The lowest percentage of the Papuans in the province of Papua is seen in the City of Jayapura. There, although the Javanese is the largest ethnic group, this group only contributes less than 20 per cent as this city is heterogeneous. Among the 10 largest ethnic groups in this city, the second, fourth, sixth, seventh, eighth and tenth are other migrant groups, namely, Buginese, Makassarese, Toraja, Ambonese, Butonese and Minahasa. The Papuans are only Yapen (the third), Biak Numfor (the fifth) and Dani (the ninth).
Finally, to have a quantitative assessment on the extent of the relationship between in‐migration and ethnic diversity, we use a regression analysis to find the existence of the relationship. As shown in Figure 3, the existence of the relationship depends on the measurement of ethnic diversity. Measured with EFI, the correlation is positive, the higher the percentage of in‐migrant in a district, the higher is the ethnic fractionalization index in that district. This finding reveals that as the migrants came from various ethnic groups in Indonesia, an increase in in‐migration means a larger number of ethnic groups in the region. On the other hand, there is no relationship between migration and ethnic polarization index. This absence of relationship is because of the high variety of ethnic groups of the migrants. Nevertheless, if in‐migration continues by focusing on few ethnic groups, polarization may then increase. In other words, following the framework of Esteban et al. (2012), migration may have resulted in more ethnic conflicts in the Land of Papua, but migration does not contribute to the intensity of the conflict.
9.2 Demographic Contribution of the Javanese in the Ethnic Diversity
This section specifically focuses on the Javanese, as a relatively ubiquitous migrant group in Indonesia, also in the Land of Papua. Initially, as mentioned earlier, the migrant groups in the Land of Papua originated mostly from the nearby island of Sulawesi (including Buginese, Makassarese, Toraja, Butonese, Minahasa, Sangir and Kaili) and the islands of Maluku (including Kei, Seram, Ambonese, Tanimbar, Ternate, Tidore, Gebe and Tobelo).
Other migrant groups include the Javanese, Sundanese, Malay, Batak, Acehnese, Singkil, Dayak and Flores. All of them, except the Flores, have their home provinces in western Indonesia. Among them, Javanese, the largest ethnic group in Indonesia, plays the most important role in shaping ethnic composition in the Land of Papua. It is the largest ethnic group in West Papua and the third in Papua. The Javanese migration is perhaps the most recent one, after 1970, during the Indonesia’s New Order Government, with its transmigration program, to move people from densely populated islands of Java and Bali to outside these islands. Additionally and importantly, as discussed briefly earlier in this article, there has also been inflow of spontaneous migration (voluntary, not under the transmigration program) of Javanese to the Land of Papua, because of economic opportunity in the Land of Papua, especially the province of West Papua.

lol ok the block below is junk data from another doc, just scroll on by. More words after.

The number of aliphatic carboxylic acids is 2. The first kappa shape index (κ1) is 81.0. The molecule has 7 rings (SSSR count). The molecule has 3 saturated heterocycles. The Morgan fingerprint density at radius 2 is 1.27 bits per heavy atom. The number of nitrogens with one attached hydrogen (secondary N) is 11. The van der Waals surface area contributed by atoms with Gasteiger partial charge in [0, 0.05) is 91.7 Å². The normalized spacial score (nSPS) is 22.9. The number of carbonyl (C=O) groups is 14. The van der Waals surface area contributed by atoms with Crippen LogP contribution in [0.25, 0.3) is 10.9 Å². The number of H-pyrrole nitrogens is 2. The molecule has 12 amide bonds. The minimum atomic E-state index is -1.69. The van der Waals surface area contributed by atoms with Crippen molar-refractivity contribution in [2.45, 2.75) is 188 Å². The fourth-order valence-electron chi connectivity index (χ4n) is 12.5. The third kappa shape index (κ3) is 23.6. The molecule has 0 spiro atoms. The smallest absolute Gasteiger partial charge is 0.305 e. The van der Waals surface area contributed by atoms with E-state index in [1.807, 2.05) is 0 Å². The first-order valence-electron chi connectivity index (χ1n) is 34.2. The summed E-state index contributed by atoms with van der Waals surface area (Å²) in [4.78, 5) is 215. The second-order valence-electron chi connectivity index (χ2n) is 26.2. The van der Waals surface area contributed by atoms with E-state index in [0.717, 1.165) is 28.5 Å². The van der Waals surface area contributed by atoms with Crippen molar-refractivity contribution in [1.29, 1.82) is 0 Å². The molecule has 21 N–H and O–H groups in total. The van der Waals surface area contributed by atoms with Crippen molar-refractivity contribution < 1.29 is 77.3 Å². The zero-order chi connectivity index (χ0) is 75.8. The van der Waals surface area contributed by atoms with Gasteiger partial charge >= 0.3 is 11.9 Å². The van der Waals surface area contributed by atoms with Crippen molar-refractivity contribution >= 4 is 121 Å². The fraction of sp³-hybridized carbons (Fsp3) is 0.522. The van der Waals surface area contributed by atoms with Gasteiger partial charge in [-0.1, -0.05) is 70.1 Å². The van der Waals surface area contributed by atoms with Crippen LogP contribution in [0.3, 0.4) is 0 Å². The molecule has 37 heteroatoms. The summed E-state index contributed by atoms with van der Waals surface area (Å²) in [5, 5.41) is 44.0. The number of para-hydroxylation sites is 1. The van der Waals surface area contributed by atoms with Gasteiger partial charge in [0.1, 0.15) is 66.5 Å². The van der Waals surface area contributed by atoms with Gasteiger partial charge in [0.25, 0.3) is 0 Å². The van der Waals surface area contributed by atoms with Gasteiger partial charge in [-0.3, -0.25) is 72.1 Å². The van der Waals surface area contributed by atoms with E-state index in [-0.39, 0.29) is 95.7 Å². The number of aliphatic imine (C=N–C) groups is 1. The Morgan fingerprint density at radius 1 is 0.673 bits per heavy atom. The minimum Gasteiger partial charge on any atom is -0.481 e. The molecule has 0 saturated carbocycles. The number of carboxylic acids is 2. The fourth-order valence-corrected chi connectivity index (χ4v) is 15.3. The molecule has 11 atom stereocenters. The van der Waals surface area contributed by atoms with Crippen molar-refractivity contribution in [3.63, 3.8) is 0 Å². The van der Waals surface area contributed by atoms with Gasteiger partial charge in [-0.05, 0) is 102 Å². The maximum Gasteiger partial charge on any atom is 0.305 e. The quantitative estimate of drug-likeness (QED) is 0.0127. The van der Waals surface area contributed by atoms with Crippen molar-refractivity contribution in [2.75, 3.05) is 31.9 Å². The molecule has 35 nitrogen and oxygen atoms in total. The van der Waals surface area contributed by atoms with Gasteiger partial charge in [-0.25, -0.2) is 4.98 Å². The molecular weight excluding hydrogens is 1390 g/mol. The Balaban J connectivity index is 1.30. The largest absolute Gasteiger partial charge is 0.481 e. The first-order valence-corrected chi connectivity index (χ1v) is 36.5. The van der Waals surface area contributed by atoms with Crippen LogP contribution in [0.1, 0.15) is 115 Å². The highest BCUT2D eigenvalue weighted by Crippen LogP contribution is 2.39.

Furthermore, the demographic role of the Javanese is much stronger than those of the other four largest Indonesian ethnic groups (Sundanese, Malay, Batak and Madurese) and the Chinese Indonesians. Among the 25 largest ethnic groups in each of the provinces in the Land of Papua, the Sundanese and Batak are only seen in the province of West Papua. Moreover, the Sundanese ranks only the 23rd, a very small ethnic group, contributing only 0.95 per cent. Similarly, the Batak only forms 0.95 per cent. No Sundanese and Batak are seen significantly in the province of Papua. There are no Malay and Madurese among the 25 largest ethnic groups in both provinces. The Chinese, the 15th largest ethnic group in Indonesia, and the largest foreign ethnic group, is not seen in the two provinces either.
As shown in Table 4, the Javanese is always among the 10 largest ethnic groups in each district in the province of West Papua. Javanese is also found in all districts in the province of Papua, except in the Regency of Nduga, but not always as one of the 10 largest ethnic groups. Regency of Nduga is a homogeneous district, with Dauwa, a Papuan, making 97.90 per cent. The Javanese is not among the 10 largest ethnic groups in the following three districts: Regencies of Yahukimo (11th), Puncak (11th) and Mamberamo Raya (20th).
Table 4. Percentage and Ranking of the Javanese by Districts and Provinces: Land of Papua, Indonesia, 2010
Furthermore, the Javanese is the largest ethnic group in four districts in Papua, namely, Regencies of Keerom, Merauke, Nabire and the city of Jayapura. These four districts are very fractionalized but not highly polarized.